Former Conservative minister Lord Tebbit said Lord McAlpine, who has died aged 71, was "deeply upset" by the recent incorrect allegations about his private life.
Lord Tebbit told the BBC: "He had always got something interesting to say. A very cultured man, very interested in the arts, also much-travelled.
"He seemed to find a quite natural home in Italy in recent years."
Lord McAlpine was falsely implicated in abuse allegations following a BBC Newsnight investigation.
Lord McAlpine was a "man of integrity" who made a huge contribution to public life, Conservative Party chairman Grant Shapps has said.
The former deputy Conservative Party deputy chairman died last night in Italy at the age of 71.
"Lord McAlpine made a huge contribution to public life," Mr Shapps said.
"He was a man of integrity who had a successful career in both politics and business.
"He was a towering figure during the Thatcher era who did much for the Conservative Party and our country.
"My thoughts are with his friends and family."
David Cameron has paid tribute to Lord McAlpine who has died at the age of 71.
My thoughts are with Lord McAlpine's family - he was a dedicated supporter of Margaret Thatcher and the Conservative party.
The former Conservative Party deputy chairman died last night in Italy, his family confirmed.
Former Conservative Party deputy chairman Lord McAlpine has died aged 71, his family has announced.
Lord McAlpine, who was previously an aide to Prime Minister Margaret Thatcher, died last night in Italy, his family said.
They said in a statement, "It is with great sadness that the family of Lord McAlpine announce his peaceful death last night at his home in Italy."
Former Conservative Party deputy chairman Lord McAlpine has died, his family has announced.
Comedian Alan Davies has paid damages to the former Tory deputy chairman Lord McAlpine after he retweeted a libellous tweet.
The offending tweet falsely implicating the peer in allegations of child sex abuse.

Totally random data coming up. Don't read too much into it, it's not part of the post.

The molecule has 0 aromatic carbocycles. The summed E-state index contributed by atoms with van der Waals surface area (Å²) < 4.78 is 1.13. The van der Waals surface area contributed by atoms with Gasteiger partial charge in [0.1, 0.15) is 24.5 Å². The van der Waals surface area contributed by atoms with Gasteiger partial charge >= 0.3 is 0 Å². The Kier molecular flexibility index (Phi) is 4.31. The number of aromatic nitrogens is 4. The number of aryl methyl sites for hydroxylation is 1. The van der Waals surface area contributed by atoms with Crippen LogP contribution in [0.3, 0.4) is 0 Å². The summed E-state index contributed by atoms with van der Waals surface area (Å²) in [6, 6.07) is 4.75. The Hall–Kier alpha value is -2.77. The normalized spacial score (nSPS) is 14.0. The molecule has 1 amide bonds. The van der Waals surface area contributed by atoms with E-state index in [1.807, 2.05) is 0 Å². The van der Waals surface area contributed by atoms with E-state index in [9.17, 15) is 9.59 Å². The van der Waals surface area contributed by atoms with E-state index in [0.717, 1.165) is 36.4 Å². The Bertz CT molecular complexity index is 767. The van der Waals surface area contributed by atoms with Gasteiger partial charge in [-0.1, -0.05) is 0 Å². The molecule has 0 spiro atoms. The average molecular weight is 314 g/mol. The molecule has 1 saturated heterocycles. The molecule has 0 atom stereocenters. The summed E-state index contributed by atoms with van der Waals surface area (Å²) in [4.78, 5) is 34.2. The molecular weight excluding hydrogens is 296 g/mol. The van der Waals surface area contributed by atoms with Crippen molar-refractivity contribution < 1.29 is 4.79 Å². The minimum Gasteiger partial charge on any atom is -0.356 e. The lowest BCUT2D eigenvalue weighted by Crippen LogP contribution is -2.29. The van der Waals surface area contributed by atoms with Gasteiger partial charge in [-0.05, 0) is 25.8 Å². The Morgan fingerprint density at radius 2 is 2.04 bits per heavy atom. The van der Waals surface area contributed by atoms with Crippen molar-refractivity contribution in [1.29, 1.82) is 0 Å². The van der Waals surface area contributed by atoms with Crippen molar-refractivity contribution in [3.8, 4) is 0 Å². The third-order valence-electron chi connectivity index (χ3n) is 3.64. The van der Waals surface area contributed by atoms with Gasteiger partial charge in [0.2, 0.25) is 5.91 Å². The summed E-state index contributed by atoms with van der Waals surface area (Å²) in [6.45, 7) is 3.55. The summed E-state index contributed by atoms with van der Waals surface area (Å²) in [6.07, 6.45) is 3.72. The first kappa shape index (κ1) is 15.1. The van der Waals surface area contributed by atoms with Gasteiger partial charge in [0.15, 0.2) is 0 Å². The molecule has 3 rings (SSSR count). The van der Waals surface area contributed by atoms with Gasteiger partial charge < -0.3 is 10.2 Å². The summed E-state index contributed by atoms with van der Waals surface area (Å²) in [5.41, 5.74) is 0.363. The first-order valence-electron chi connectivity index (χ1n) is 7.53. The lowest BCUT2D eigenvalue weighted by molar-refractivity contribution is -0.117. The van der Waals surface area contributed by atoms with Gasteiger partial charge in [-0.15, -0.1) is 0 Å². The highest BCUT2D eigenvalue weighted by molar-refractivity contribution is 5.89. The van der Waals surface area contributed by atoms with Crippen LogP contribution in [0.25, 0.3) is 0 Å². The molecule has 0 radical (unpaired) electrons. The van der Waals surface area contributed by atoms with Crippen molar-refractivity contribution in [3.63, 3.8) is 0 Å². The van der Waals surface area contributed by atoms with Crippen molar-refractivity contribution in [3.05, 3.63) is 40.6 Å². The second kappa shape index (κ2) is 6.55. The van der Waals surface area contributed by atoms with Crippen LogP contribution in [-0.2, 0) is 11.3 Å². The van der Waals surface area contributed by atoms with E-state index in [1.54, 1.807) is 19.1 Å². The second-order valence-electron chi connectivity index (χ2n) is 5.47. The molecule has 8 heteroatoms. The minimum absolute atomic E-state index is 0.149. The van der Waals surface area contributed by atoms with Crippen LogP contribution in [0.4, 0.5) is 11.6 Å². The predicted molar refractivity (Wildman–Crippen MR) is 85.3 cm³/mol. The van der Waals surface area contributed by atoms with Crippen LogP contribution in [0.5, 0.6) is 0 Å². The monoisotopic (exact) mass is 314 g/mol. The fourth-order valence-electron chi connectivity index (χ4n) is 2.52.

Davies apologised for the "great damage and distress" his tweeting caused.
Neither Lord McAlpine nor Davies was at the High Court in London for today's hearing and lawyers did not reveal how much Davies paid.
Davies hoped that other Twitter users would be more aware of the "potential damaging consequences of tweeting," a lawyer representing the comedian said.
Lord McAlpine's libel action against the House of Commons Speaker's wife Sally Bercow has been formally settled at the High Court.
Lord McAlpine's QC, Sir Edward Garnier, told the judge that Mrs Bercow had apologised for her "irresponsible use of Twitter" following a report that falsely implicated the Conservative peer in abuse allegations.
She accepted an offer to settle the matter in May after Mr Justice Tugendhat ruled that the tweet in question was highly defamatory.
Mrs Bercow's QC, William McCormick, said today: "Mrs Bercow wishes and hopes that as a result of this matter other Twitter users will behave more responsibly in how they use that platform. She certainly intends to do so herself."
He added that should Mrs Bercow reactivate her Twitter account, it is now a legal requirement that she must formally issue her apology on it.
A High Court judge ruled that a tweet written by Sally Bercow about Lord McAlpine was libellous.Read the full story ›
Lord McAlpine's lawyer said Sally Bercow "must now accept" that her tweet about the Conservative peer was defamatory after the High Court ruled it was libellous.
Andrew Reid of RMPI Solicitors said:
The apologies previously received from Mrs Bercow did not concede that her tweet was defamatory. Clearly she must now accept this fact.
The failure of Mrs Bercow to admit that her tweet was defamatory caused considerable unnecessary pain and suffering to Lord McAlpine and his family over the past six months.
Mr Justice Tugendhat's judgement is one of great public interest and provides both a warning to, and guidance for, people who use social media.
The High Court judge who ruled a tweet by Sally Bercow about Lord McAlpine was libellous said her followers - who numbered 56,000 - would likely know by the time of her post the elements of the story told on Newsnight.
"In my judgement, the reasonable reader would understand the words 'innocent face' as being insincere and ironical", Mr Justice Tugendhat said.
"There is no sensible reason for including those words in the tweet if they are to be taken as meaning that the defendant simply wants to know the answer to a factual question".
The reader would reasonably infer that Mrs Bercow had provided "the last piece in the jigsaw".
Her tweet, by implication, was a repetition of the accusation with the addition of the name which had previously been omitted.
"It is an allegation of guilt. I see no room on these facts for any less serious meaning", the judge said.